According to the 2018 Celluloid Ceiling Report, only 8% of women accounted for directors among the top 250 grossing films.
The 21st annual study was sponsored by the Center for the Study of Women in Television and Film at the San Diego State University. The findings by Dr. Martha M. Lauzen are not a surprise if you’ve been following the representation of women in film. Overall, there was some improvement with a 2% increase in overall areas according to the report. The numbers unfortunately get worse upon breaking things down further. Among the most dismal numbers were directors and cinematographers. Women only accounted for 8% of the top grossing directors in 2018. To give you an idea of how bad this is, women accounted for 11% just one year earlier. Worst of all, it’s even lower than the 9% reported in 1998.
Lauzen’s study examines the amount of women working in film as writers, producers, executive producers, editors, and cinematographers. This year, women accounted for 20% overall, an increase of 2% from last year. Only 1% of films released last year featured ten or more women in those roles compared to the 74% that employed 10 or more men.
The total breakdown is as follows:
- Directors: 8% (-3)
- Writers: 16% (+5)
- Executive Producers: 21% (+2)
- Producers: 26% (+1)
- Editors: 21% (+5)
- Cinematographers: 4% (0)
- Composers 6% (+3)
- Sound designers: 6% (+1)
- Supervising sound editors: 10% (+2)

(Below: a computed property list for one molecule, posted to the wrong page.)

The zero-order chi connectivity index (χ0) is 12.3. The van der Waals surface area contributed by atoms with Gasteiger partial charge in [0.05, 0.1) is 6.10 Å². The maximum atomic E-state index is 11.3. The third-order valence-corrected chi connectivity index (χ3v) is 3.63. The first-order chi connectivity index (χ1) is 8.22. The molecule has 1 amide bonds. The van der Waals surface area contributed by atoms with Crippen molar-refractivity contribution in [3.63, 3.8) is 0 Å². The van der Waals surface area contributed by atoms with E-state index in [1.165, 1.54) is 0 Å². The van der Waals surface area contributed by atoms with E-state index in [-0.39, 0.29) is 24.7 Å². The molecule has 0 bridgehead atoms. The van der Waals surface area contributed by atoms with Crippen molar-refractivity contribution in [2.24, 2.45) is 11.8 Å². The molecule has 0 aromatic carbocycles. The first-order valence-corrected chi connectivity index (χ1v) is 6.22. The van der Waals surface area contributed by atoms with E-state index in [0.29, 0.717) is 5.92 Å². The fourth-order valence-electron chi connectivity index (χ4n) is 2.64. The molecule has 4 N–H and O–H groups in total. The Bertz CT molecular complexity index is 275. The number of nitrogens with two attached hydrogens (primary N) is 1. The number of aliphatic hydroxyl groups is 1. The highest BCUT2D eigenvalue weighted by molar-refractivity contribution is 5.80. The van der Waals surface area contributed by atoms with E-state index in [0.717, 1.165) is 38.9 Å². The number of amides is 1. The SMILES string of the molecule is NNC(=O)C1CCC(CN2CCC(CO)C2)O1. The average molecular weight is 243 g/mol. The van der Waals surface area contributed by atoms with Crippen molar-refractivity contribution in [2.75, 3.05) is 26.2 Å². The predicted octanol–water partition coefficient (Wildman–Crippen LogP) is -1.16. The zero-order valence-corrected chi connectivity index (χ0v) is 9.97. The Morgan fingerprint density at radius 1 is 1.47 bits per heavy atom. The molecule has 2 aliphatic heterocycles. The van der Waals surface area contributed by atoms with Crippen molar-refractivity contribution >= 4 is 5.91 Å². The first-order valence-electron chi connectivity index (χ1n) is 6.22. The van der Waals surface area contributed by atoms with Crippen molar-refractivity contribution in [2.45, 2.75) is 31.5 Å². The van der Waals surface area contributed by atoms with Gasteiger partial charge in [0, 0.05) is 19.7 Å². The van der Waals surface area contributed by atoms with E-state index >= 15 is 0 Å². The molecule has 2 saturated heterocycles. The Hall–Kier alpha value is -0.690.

Using the box office numbers reported by Box Office Mojo, the highest grossing film directed by a woman in 2018 was A Wrinkle in Time. The Ava Duvernay-directed film barely cracked $100 million domestically before taking in another $32 million worldwide. As of today, the film ranks 31st at the domestic box office. Another studio film, Blockers, just barely cracked the top 50 grossing films. The sex comedy served as Kay Cannon’s feature directorial debut when it premiered last year during SXSW. As of now, it’s ranked 46th at the domestic box office with just over $60 million. The film took in another $33 million worldwide. Unless I’m missing a film, they are the only two women to direct one of the top 50 grossing films in the last year.
While there’s still a lot of progress left to be done, we’ll see how the studios respond to this report. Will they hire more women to direct films in development? Will women have the chance to direct a studio film or will they have to go the indie route to get their films made? As things currently stand, it’s going to be some time before we have compete gender parity in Hollywood.